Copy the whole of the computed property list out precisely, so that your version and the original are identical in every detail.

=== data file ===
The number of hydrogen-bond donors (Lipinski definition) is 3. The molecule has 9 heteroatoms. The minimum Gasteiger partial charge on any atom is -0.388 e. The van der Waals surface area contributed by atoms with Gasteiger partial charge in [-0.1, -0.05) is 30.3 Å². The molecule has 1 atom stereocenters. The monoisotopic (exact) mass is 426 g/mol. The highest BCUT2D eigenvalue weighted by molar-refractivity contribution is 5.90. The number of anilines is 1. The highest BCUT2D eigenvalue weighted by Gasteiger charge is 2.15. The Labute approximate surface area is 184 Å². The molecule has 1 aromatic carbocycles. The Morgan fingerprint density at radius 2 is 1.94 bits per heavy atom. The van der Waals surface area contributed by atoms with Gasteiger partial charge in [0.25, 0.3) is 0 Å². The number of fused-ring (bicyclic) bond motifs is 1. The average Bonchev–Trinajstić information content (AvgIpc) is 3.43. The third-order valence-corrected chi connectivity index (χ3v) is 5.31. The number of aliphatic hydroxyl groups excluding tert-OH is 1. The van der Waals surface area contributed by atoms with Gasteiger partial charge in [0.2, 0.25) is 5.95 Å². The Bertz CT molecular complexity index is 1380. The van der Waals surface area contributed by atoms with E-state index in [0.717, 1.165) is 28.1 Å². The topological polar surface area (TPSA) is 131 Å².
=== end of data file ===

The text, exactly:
The number of hydrogen-bond donors (Lipinski definition) is 3. The molecule has 9 heteroatoms. The minimum Gasteiger partial charge on any atom is -0.388 e. The van der Waals surface area contributed by atoms with Gasteiger partial charge in [-0.1, -0.05) is 30.3 Å². The molecule has 1 atom stereocenters. The monoisotopic (exact) mass is 426 g/mol. The highest BCUT2D eigenvalue weighted by molar-refractivity contribution is 5.90. The number of anilines is 1. The highest BCUT2D eigenvalue weighted by Gasteiger charge is 2.15. The Labute approximate surface area is 184 Å². The molecule has 1 aromatic carbocycles. The Morgan fingerprint density at radius 2 is 1.94 bits per heavy atom. The van der Waals surface area contributed by atoms with Gasteiger partial charge in [0.25, 0.3) is 0 Å². The number of fused-ring (bicyclic) bond motifs is 1. The average Bonchev–Trinajstić information content (AvgIpc) is 3.43. The third-order valence-corrected chi connectivity index (χ3v) is 5.31. The number of aliphatic hydroxyl groups excluding tert-OH is 1. The van der Waals surface area contributed by atoms with Gasteiger partial charge in [0.2, 0.25) is 5.95 Å². The Bertz CT molecular complexity index is 1380. The van der Waals surface area contributed by atoms with E-state index in [0.717, 1.165) is 28.1 Å². The topological polar surface area (TPSA) is 131 Å².